Some of the small artisanal miners extracting gold in a disputed piece of land in Mubende are not only doing it illegally but have also grown too big and sophisticated that it is high time government took them seriously, Gemstone, the large mining firm in the area, has said, writes CHRISTOPHER TUSIIME.
Moses Masagazi, the director of AUC Mining Company, which owns the subsidiary, Gemstone International, says the artisanal miners mining gold in Mubende, around the area where his company holds a license, are doing it illegally.
Small-scale miners have severally accused Masagazi of fueling their eviction, which recently received a presidential endorsement. He, however, says his actions are justified. In response to several questions from The Observer, Masagazi says the mining by small-scale miners is utterly illegal and should be stopped immediately.
“AUC are the holders of Exploration License EL 1093 and Mining Lease ML 4063 issued by ministry of Energy and Mineral Development under Uganda’s Mining Act 2003,” reads part of Masagazi’s statement sent to The Observer.
“Under these licenses, the company was granted exclusive exploration rights and working obligations in respect of the minerals in all areas of the license – sections 4 and 31 of the Act.”
Masagazi alleges that the work of AUC Mining Company has been hampered by these illegal miners yet it has injected more than $13 million in the development of the area.
Masagazi says the company has consequently incurred huge losses in terms of time and market opportunities because of the conflicts with artisanal miners.
“Apart from the investment in the area, to-date, the company, under the severely encumbered activities, continues to pay the licenses fees to URA. This year  alone the company has paid over Shs 100m in form of licence-related fees,” he says.
The illegal mining activities by the artisanal miners, he adds, have also led to invalidation of their exploration data that had been generated and recorded about the exploration site on top of the miners occupying their near-term target areas.
Masagazi wonders why the government has since failed to effect the relocation directives issued by the president in 2014, despite the matter being reported to several authorities.
“The company reached an agreement with government authorities in 2014 [after the artisanal miners were organised into associations] regarding Katugo and Lubaali areas, which are one of the most prospective grounds of the license,” Masagazi wrote.
He pointed out that despite this agreement, the small-scale miners did not relocate. “Instead, they just expanded all over - an erosion of investor’s confidence. This agreement needs to be enacted and properly controlled.”
Masagazi added: “Instead some politicians, senior government officials and senior security forces personnel continue to protect their illegal operations. This illicit gold mining is progressively fueling lawlessness, destruction and pollution of the environment through mercury and cyanide use and massive land destruction.”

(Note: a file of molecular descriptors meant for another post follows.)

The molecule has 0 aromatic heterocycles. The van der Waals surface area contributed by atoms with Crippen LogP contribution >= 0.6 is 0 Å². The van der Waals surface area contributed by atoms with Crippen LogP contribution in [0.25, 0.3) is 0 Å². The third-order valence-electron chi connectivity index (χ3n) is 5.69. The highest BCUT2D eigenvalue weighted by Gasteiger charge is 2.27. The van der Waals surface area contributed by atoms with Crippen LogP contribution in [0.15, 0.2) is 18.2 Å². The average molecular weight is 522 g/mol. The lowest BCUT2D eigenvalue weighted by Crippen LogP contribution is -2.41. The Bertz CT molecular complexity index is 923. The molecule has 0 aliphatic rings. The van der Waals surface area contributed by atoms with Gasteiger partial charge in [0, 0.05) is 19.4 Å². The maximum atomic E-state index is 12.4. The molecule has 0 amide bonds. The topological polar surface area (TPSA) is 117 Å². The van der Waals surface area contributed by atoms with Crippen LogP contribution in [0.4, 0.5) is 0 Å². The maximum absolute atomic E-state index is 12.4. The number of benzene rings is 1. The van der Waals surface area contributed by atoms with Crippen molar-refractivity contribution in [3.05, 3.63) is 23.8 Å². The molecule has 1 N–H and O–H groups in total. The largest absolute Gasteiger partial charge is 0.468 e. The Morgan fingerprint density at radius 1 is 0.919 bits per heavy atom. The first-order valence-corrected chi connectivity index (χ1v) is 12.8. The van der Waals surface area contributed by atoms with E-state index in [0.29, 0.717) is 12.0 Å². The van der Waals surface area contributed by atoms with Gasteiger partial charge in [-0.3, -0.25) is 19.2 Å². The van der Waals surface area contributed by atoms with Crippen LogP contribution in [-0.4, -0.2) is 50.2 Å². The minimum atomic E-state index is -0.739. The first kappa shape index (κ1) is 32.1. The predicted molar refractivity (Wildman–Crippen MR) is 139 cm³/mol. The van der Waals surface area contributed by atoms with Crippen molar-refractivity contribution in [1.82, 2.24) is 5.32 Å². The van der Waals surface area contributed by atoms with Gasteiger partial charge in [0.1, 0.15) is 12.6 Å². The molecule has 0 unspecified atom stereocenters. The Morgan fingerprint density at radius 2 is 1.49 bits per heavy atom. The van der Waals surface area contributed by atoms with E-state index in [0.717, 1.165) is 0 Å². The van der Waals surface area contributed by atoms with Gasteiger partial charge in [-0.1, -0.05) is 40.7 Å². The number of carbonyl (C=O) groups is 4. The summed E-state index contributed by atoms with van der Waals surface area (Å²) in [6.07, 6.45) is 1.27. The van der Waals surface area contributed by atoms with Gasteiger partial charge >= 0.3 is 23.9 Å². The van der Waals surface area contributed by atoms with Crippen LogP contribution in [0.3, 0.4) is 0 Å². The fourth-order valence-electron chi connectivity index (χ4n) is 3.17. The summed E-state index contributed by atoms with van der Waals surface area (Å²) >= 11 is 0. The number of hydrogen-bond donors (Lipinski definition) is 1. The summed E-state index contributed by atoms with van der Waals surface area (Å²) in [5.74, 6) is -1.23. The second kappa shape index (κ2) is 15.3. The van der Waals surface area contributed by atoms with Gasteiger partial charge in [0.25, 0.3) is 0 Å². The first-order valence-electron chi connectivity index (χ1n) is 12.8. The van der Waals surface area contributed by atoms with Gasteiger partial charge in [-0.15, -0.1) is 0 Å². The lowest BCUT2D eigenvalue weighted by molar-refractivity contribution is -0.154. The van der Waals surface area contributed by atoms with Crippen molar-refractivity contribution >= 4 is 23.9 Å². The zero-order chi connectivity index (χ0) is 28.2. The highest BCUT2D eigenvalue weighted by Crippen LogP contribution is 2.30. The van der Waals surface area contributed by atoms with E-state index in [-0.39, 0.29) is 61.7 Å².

NO LONGER ARTISANAL
Masagazi says the more than 60,000 people in the Kitumbi mines are no longer artisanal because “they have acquired bigger equipment” that is supposed to be used by miners with exploration licences.
“The type of mechanized illegal mining going on in Mubende district is not like the artisanal mining that is going on in any other part of Uganda. It is, therefore, only a matter of time before they start using explosives.”
The investor explains that for these miners to be called artisanal, they are supposed to be mining the alluvial deposits, and not the hard rock and the primary reef deposits.
“The illegal miners, who include even foreign nationals and have continued with their illegal activities unabated, are using a combination of mechanical tools including jack hammers and more sophisticated machines like compressors, generators, hammer drills and mechanical excavators and trucks. These are, therefore, illegal miners and cannot be described as artisanal miners,” he says.
Because the company is holding a lease and exploration licences, Masagazi says the government should now ensure its security and safe access to the exploration work sites to be able to restart their work programs and development efforts.
“[We want] security of tenure and our exploration licenses extended to allow us to repeat all the work that has been destroyed and regain time that has been lost, since 2013,” he says.
Masagazi adds that all unauthorized and the unregulated illegal miners in the area should be stopped and evacuated by the authorities.”
The company also seeks compensation for the cost of the five years’ standing time and the ‘irreparable damage’ done to their previous scientific exploration works, trenches and drill pads.
In 2012, AUC Mining Company produced a report from its exploration findings and submitted it to the government, as required by law.
“A couple of weeks later, following the geological interest areas highlighted in the report, there developed an influx of illegal miners in October 2012,” says Masagazi.
He adds that the matter was promptly reported to the relevant authorities but no action has been taken to-date.
He says the company suspects the reports submitted to government were used to invade the areas which had been identified as potentially viable “because they [artisanal miners] are only following the hard rock/gold reef target areas identified in those reports.”
Currently, the number of smallscale miners in Kitumbi sub-county is estimated to be 40,000. Many of them say they cannot vacate the place because they have nowhere to go, and are threatening to go to court to challenge any eviction notice.